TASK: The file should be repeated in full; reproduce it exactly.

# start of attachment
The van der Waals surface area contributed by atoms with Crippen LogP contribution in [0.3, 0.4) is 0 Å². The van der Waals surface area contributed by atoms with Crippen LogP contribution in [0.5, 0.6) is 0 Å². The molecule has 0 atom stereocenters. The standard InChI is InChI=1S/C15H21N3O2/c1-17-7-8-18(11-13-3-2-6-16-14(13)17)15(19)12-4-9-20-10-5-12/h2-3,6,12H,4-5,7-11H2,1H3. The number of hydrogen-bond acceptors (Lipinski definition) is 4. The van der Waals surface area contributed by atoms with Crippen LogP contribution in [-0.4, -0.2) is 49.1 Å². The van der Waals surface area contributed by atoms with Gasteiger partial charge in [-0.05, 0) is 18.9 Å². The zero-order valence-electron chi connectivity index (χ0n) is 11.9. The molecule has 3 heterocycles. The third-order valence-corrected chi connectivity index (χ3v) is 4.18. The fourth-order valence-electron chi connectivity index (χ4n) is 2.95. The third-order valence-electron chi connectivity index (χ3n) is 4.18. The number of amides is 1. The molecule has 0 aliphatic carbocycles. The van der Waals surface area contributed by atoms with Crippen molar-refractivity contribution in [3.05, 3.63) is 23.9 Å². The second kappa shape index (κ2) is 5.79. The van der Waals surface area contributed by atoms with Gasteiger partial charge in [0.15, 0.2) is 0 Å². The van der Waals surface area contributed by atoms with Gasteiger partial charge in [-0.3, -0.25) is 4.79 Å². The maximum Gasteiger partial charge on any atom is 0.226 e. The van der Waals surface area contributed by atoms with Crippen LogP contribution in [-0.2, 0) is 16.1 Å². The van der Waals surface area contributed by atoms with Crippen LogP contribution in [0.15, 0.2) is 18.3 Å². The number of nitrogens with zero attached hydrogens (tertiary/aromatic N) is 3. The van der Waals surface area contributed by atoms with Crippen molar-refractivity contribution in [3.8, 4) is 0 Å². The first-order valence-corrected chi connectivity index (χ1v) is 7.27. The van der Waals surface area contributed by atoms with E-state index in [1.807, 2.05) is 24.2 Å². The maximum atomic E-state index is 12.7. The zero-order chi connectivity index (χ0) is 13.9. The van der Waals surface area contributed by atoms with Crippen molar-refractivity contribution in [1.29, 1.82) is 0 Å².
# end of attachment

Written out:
The van der Waals surface area contributed by atoms with Crippen LogP contribution in [0.3, 0.4) is 0 Å². The van der Waals surface area contributed by atoms with Crippen LogP contribution in [0.5, 0.6) is 0 Å². The molecule has 0 atom stereocenters. The standard InChI is InChI=1S/C15H21N3O2/c1-17-7-8-18(11-13-3-2-6-16-14(13)17)15(19)12-4-9-20-10-5-12/h2-3,6,12H,4-5,7-11H2,1H3. The number of hydrogen-bond acceptors (Lipinski definition) is 4. The van der Waals surface area contributed by atoms with Crippen LogP contribution in [-0.4, -0.2) is 49.1 Å². The van der Waals surface area contributed by atoms with Gasteiger partial charge in [-0.05, 0) is 18.9 Å². The zero-order valence-electron chi connectivity index (χ0n) is 11.9. The molecule has 3 heterocycles. The third-order valence-corrected chi connectivity index (χ3v) is 4.18. The fourth-order valence-electron chi connectivity index (χ4n) is 2.95. The third-order valence-electron chi connectivity index (χ3n) is 4.18. The number of amides is 1. The molecule has 0 aliphatic carbocycles. The van der Waals surface area contributed by atoms with Crippen molar-refractivity contribution in [3.05, 3.63) is 23.9 Å². The second kappa shape index (κ2) is 5.79. The van der Waals surface area contributed by atoms with Gasteiger partial charge in [0.15, 0.2) is 0 Å². The van der Waals surface area contributed by atoms with Gasteiger partial charge in [-0.3, -0.25) is 4.79 Å². The maximum Gasteiger partial charge on any atom is 0.226 e. The van der Waals surface area contributed by atoms with Crippen LogP contribution in [-0.2, 0) is 16.1 Å². The van der Waals surface area contributed by atoms with Crippen LogP contribution in [0.15, 0.2) is 18.3 Å². The number of nitrogens with zero attached hydrogens (tertiary/aromatic N) is 3. The van der Waals surface area contributed by atoms with Crippen molar-refractivity contribution in [3.8, 4) is 0 Å². The first-order valence-corrected chi connectivity index (χ1v) is 7.27. The van der Waals surface area contributed by atoms with E-state index in [1.807, 2.05) is 24.2 Å². The maximum atomic E-state index is 12.7. The zero-order chi connectivity index (χ0) is 13.9. The van der Waals surface area contributed by atoms with Crippen molar-refractivity contribution in [1.29, 1.82) is 0 Å².